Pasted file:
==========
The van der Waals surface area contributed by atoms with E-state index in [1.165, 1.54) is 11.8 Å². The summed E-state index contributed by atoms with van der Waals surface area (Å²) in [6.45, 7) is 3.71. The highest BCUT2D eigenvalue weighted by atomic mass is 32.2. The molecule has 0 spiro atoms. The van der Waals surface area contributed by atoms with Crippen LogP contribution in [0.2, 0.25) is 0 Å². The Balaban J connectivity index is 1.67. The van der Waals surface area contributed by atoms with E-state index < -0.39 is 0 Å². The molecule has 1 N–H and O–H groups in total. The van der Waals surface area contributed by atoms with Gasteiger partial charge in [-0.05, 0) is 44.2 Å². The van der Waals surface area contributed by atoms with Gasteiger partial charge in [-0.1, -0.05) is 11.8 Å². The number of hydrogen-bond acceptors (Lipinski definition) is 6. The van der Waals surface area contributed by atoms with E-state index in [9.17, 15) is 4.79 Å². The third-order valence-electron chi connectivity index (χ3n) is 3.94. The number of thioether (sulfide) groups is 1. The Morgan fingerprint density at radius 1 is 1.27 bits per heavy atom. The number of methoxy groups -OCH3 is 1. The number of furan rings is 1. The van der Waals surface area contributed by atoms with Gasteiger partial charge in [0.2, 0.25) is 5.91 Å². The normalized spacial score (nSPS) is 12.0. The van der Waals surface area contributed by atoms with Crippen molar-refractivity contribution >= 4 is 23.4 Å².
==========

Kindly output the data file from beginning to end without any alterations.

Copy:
The van der Waals surface area contributed by atoms with E-state index in [1.165, 1.54) is 11.8 Å². The summed E-state index contributed by atoms with van der Waals surface area (Å²) in [6.45, 7) is 3.71. The highest BCUT2D eigenvalue weighted by atomic mass is 32.2. The molecule has 0 spiro atoms. The van der Waals surface area contributed by atoms with Crippen LogP contribution in [0.2, 0.25) is 0 Å². The Balaban J connectivity index is 1.67. The van der Waals surface area contributed by atoms with E-state index < -0.39 is 0 Å². The molecule has 1 N–H and O–H groups in total. The van der Waals surface area contributed by atoms with Gasteiger partial charge in [-0.05, 0) is 44.2 Å². The van der Waals surface area contributed by atoms with Gasteiger partial charge in [-0.1, -0.05) is 11.8 Å². The number of hydrogen-bond acceptors (Lipinski definition) is 6. The van der Waals surface area contributed by atoms with E-state index in [9.17, 15) is 4.79 Å². The third-order valence-electron chi connectivity index (χ3n) is 3.94. The number of thioether (sulfide) groups is 1. The Morgan fingerprint density at radius 1 is 1.27 bits per heavy atom. The number of methoxy groups -OCH3 is 1. The number of furan rings is 1. The van der Waals surface area contributed by atoms with Gasteiger partial charge in [0.2, 0.25) is 5.91 Å². The normalized spacial score (nSPS) is 12.0. The van der Waals surface area contributed by atoms with Crippen molar-refractivity contribution >= 4 is 23.4 Å².